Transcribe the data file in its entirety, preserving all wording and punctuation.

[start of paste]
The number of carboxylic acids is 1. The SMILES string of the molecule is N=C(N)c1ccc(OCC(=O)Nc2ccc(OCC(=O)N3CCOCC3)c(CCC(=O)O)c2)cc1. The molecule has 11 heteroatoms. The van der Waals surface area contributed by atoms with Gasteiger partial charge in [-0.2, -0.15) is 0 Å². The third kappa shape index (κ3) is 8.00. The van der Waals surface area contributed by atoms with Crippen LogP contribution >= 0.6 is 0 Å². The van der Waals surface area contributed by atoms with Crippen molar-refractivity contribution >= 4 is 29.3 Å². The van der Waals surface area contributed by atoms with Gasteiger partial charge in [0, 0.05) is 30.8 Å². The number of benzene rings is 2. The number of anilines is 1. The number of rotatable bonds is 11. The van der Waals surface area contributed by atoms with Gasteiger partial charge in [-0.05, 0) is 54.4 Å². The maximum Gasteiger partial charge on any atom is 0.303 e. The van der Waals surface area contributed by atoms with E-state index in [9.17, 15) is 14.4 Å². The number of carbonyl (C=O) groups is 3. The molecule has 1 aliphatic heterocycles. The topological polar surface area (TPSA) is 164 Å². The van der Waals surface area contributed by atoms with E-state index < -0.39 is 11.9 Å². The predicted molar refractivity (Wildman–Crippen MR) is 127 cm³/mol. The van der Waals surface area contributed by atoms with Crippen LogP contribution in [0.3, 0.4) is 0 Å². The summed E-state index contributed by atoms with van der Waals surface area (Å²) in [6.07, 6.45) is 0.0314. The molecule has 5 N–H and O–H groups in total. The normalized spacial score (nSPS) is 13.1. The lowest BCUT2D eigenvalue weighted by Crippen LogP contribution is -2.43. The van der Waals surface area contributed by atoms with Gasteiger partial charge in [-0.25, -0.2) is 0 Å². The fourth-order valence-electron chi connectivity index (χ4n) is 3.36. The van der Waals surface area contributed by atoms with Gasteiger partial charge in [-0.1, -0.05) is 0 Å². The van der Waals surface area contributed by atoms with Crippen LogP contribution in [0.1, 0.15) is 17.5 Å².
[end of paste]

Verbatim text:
The number of carboxylic acids is 1. The SMILES string of the molecule is N=C(N)c1ccc(OCC(=O)Nc2ccc(OCC(=O)N3CCOCC3)c(CCC(=O)O)c2)cc1. The molecule has 11 heteroatoms. The van der Waals surface area contributed by atoms with Gasteiger partial charge in [-0.2, -0.15) is 0 Å². The third kappa shape index (κ3) is 8.00. The van der Waals surface area contributed by atoms with Crippen LogP contribution >= 0.6 is 0 Å². The van der Waals surface area contributed by atoms with Crippen molar-refractivity contribution >= 4 is 29.3 Å². The van der Waals surface area contributed by atoms with Gasteiger partial charge in [0, 0.05) is 30.8 Å². The number of benzene rings is 2. The number of anilines is 1. The number of rotatable bonds is 11. The van der Waals surface area contributed by atoms with Gasteiger partial charge in [-0.05, 0) is 54.4 Å². The maximum Gasteiger partial charge on any atom is 0.303 e. The van der Waals surface area contributed by atoms with E-state index in [9.17, 15) is 14.4 Å². The number of carbonyl (C=O) groups is 3. The molecule has 1 aliphatic heterocycles. The topological polar surface area (TPSA) is 164 Å². The van der Waals surface area contributed by atoms with E-state index < -0.39 is 11.9 Å². The predicted molar refractivity (Wildman–Crippen MR) is 127 cm³/mol. The van der Waals surface area contributed by atoms with Crippen LogP contribution in [0.3, 0.4) is 0 Å². The summed E-state index contributed by atoms with van der Waals surface area (Å²) in [6.07, 6.45) is 0.0314. The molecule has 5 N–H and O–H groups in total. The normalized spacial score (nSPS) is 13.1. The lowest BCUT2D eigenvalue weighted by Crippen LogP contribution is -2.43. The van der Waals surface area contributed by atoms with Gasteiger partial charge in [-0.25, -0.2) is 0 Å². The fourth-order valence-electron chi connectivity index (χ4n) is 3.36. The van der Waals surface area contributed by atoms with Gasteiger partial charge in [-0.1, -0.05) is 0 Å². The van der Waals surface area contributed by atoms with Crippen LogP contribution in [0.1, 0.15) is 17.5 Å².